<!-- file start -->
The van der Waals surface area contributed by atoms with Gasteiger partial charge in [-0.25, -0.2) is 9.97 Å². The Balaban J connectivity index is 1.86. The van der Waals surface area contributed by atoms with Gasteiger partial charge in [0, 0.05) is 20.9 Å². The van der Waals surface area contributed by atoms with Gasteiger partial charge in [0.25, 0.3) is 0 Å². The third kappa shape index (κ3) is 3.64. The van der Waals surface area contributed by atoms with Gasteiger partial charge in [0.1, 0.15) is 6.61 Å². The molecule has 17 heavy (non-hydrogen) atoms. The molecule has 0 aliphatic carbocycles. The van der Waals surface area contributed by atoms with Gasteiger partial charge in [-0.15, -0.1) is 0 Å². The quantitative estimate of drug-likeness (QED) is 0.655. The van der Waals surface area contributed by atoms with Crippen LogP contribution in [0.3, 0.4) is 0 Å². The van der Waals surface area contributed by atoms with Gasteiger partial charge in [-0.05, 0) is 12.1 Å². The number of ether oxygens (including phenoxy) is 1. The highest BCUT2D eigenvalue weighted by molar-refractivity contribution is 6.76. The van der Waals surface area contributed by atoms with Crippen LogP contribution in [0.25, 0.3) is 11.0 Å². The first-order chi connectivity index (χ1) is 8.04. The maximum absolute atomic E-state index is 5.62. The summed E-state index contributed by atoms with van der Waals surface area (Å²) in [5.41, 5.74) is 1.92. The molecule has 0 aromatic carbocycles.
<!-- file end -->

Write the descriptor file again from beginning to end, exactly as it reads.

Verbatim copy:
The van der Waals surface area contributed by atoms with Gasteiger partial charge in [-0.25, -0.2) is 9.97 Å². The Balaban J connectivity index is 1.86. The van der Waals surface area contributed by atoms with Gasteiger partial charge in [0, 0.05) is 20.9 Å². The van der Waals surface area contributed by atoms with Gasteiger partial charge in [0.25, 0.3) is 0 Å². The third kappa shape index (κ3) is 3.64. The van der Waals surface area contributed by atoms with Gasteiger partial charge in [0.1, 0.15) is 6.61 Å². The molecule has 17 heavy (non-hydrogen) atoms. The molecule has 0 aliphatic carbocycles. The van der Waals surface area contributed by atoms with Gasteiger partial charge in [-0.15, -0.1) is 0 Å². The quantitative estimate of drug-likeness (QED) is 0.655. The van der Waals surface area contributed by atoms with Crippen LogP contribution in [0.3, 0.4) is 0 Å². The van der Waals surface area contributed by atoms with Gasteiger partial charge in [-0.05, 0) is 12.1 Å². The number of ether oxygens (including phenoxy) is 1. The highest BCUT2D eigenvalue weighted by molar-refractivity contribution is 6.76. The van der Waals surface area contributed by atoms with Crippen LogP contribution in [0.25, 0.3) is 11.0 Å². The first-order chi connectivity index (χ1) is 8.04. The maximum absolute atomic E-state index is 5.62. The summed E-state index contributed by atoms with van der Waals surface area (Å²) in [5.41, 5.74) is 1.92. The molecule has 0 aromatic carbocycles.